The triggers forcing investors suddenly to hand over cash are many and varied.

In perhaps the textbook example — the UK’s pensions hedging crisis last autumn — it stemmed from a fiscal shock that triggered a sharp rise in bond yields. For Silicon Valley Bank, which failed in March, it was a curious failure to hedge interest-rate risk ahead of a widely anticipated series of rate rises, mixed with deposit flight. Neither was a pleasant experience for those involved.

Hedge funds group Man says such events are becoming an increasingly pressing issue among its clients, and at a function this week, chief executive Luke Ellis, seeing out his final months before he hands the reins to Robyn Grew, outlined what he called his “favourite” example.

The head of a sovereign wealth fund, he said, was greatly amused by the “stupid” mess that UK pension funds had landed in with their liability-driven investment strategies, which blew up in spectacular fashion last September when the country’s shortlived government under Prime Minister Liz Truss embarked on vast unfunded tax cuts and a wave of borrowing.

UK government bonds fell hard, their yields soared, and the more they soared, the more cash LDI managers had to find, often asking their pension fund clients to cough up, to meet calls to provide more so-called margin — collateral on trades. And what did they sell to meet those margin calls? Gilts of course. So the yields soared further, and round and round it went until the Bank of England stopped the rot. It is not hard to imagine the schadenfreude of the unnamed fund manager.

Then, Ellis recalled, “a week later he got a phone call from the government saying ‘we need 10 per cent of the sovereign wealth fund because we need to buy some weapons’”. Karma is a liquidity mismatch.

“Liquidity management is incredibly important,” Ellis said. “In the real world, you have to be able to change your mind.”

This is not entirely a function of the new world order with its higher inflation and higher interest rates. Recall that in March 2020, when Covid hit the markets, investors took immediate and heavy losses and, similarly, had to sell assets fast to plug the gap. The golden rule in this situation is that fund managers do not sell what they want to sell. They sell what they can sell. Three-and-a-bit years ago, that triggered an alarming sell-off in US government bonds, supposedly the safe retreat for these moments of stress. It was a mess.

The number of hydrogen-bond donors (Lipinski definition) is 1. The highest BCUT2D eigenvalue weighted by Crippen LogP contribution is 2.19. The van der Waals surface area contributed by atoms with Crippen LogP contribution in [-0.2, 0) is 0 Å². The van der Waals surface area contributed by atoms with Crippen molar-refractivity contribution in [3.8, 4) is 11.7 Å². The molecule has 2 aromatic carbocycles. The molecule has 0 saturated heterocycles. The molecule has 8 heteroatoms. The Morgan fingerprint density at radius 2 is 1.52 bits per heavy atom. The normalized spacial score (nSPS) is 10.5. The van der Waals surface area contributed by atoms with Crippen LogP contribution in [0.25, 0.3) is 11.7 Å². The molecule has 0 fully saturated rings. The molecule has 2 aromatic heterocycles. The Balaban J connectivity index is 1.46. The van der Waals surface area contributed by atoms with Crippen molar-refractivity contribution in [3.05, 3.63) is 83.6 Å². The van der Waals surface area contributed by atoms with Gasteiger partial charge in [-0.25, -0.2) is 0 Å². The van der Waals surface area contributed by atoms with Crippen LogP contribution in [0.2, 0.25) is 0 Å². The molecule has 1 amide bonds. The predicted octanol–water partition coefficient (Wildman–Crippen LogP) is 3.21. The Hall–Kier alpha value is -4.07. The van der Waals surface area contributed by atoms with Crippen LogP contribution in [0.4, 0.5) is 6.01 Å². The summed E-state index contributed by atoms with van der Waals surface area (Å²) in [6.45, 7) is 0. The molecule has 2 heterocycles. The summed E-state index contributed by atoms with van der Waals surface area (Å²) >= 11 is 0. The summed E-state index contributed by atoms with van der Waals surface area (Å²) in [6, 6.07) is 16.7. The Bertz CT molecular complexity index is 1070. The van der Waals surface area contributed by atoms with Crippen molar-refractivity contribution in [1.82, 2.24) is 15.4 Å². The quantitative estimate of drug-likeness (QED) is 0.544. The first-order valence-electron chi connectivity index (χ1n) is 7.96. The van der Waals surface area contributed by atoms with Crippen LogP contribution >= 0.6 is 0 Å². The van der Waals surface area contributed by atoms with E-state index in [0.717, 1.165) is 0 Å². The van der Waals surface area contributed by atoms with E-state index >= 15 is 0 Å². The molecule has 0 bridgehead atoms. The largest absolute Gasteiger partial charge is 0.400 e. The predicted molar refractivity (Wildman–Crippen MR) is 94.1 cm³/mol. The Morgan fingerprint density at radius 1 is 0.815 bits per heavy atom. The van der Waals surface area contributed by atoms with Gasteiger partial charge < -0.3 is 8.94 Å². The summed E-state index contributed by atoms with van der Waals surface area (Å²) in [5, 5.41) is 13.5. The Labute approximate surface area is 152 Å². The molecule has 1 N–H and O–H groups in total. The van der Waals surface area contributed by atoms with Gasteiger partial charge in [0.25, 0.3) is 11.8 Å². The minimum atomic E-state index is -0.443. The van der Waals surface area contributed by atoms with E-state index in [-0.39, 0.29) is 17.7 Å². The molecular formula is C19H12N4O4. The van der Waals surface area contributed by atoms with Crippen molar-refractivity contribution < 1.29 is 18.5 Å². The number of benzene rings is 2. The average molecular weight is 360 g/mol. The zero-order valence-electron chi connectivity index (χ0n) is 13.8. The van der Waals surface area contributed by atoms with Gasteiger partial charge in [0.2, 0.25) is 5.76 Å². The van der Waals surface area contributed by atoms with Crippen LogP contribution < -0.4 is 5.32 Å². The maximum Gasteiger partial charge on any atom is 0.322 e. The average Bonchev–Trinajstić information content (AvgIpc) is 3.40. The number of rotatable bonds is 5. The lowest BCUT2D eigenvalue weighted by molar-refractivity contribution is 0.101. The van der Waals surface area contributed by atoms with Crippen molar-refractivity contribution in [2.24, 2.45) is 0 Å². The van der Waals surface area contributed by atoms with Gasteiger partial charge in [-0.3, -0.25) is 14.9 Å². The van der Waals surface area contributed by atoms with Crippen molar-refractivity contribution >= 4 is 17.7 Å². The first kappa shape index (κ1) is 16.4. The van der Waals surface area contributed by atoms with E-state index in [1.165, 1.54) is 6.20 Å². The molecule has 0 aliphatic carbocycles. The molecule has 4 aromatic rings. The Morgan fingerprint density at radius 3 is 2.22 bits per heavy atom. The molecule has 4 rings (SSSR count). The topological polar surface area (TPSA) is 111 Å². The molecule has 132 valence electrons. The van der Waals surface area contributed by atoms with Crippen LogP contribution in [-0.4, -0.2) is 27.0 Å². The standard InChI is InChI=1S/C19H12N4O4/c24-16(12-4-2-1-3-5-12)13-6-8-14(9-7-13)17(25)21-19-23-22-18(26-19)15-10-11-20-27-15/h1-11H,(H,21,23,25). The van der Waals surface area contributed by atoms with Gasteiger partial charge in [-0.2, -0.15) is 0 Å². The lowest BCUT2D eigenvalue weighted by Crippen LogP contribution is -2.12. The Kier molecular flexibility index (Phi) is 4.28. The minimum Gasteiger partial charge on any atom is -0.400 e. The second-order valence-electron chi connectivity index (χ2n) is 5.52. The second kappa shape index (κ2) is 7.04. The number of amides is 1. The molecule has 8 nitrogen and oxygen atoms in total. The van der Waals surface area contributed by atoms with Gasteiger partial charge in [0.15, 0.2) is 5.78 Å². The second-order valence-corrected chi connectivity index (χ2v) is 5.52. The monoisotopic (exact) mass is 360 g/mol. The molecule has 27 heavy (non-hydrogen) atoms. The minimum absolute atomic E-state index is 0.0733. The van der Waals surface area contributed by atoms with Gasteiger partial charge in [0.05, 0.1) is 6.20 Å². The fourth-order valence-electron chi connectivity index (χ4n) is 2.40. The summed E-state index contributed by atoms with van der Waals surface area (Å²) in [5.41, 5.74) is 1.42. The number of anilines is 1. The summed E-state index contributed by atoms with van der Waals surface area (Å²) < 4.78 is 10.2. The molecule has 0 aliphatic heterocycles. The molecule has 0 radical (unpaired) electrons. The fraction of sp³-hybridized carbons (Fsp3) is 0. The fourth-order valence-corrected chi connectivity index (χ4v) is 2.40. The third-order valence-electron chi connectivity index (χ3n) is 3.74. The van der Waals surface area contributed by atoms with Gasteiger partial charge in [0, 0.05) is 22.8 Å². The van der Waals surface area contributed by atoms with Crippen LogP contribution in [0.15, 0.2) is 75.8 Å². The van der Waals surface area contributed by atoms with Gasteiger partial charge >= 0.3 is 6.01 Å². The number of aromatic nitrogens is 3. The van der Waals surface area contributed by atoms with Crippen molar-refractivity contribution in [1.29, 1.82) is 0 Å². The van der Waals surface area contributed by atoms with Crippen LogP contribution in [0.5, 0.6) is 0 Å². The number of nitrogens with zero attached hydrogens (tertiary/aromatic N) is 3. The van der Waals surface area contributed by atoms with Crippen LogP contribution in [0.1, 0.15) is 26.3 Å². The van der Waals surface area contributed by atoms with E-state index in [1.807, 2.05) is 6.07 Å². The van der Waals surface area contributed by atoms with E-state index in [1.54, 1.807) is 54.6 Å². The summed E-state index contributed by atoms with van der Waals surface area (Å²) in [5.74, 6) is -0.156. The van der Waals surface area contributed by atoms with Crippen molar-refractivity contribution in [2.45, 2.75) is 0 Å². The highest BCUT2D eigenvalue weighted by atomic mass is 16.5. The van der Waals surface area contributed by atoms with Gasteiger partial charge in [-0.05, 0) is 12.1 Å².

But several things make this whole issue more pressing. One is that even quite staid investors have found themselves with arguably oversized positions in assets that are hard to sell — in infrastructure, real estate, private markets and the like. Buying illiquid assets seemed like an excellent idea when bonds yielded nothing, or even less, and institutional investors needed something to generate decent returns.

It seems a less good idea when you have to sell in a hurry, and find you cannot offload your holding in, say, a toll road by lunch time, at least not at a price you can stomach. What is more, last year’s slump in values in public markets — government bonds and publicly listed equities — means that illiquid assets account for a larger portion of overall portfolios.

In addition, a growing slice of the investment world is falling under post-2008 margin requirements. For investors that means, among other things, that if hedging positions move against them on any given day, they have to pay up potentially large sums. Industry body ISDA said last month that users of derivatives handed over $1.4tn in margin payments last year, up from $1.3tn in the year before. That tally has been creeping higher for some years but now the growth is accentuated by additional volatility running through global markets struggling to absorb interest rate rises, and by the greater number of derivatives users becoming subject to the regulations, including several hundred smaller firms in September 2022.

From later this month, this will suck in EU pension funds too. They have had years to prepare for this, and have done so. Still, it could crimp fund performance, which in a year like 2022, for example, would have been adding insult to injury. “In a high returns environment you can swallow that but when interest rates are thin, it becomes more material,” says Jamie Gavin, head of European prime brokerage clearing at Société Générale.

Requirements on funds to put derivatives trades through clearing houses and pony up margins solve an ugly problem, namely the counterparty risk that ripped through the system in 2008-2009 with domino strings of failing companies. Few would argue with that. The flip side, though, is that it heaps more margin calls on a wider set of institutional investors. 

“The requirement to source large volumes of cash and high-quality liquid assets to meet margin requirements may be making the financial system more susceptible to liquidity events, which should be looked at,” says Scott O’Malia, ISDA’s chief executive.

Freeing up cash so your boss can buy some tanks may be an extreme and somewhat unusual example of the challenges in the typically unsexy world of liquidity management. But big investors of many stripes will need to be savvy about how to cobble together cash in a hurry and avoid mini LDI-style shocks.


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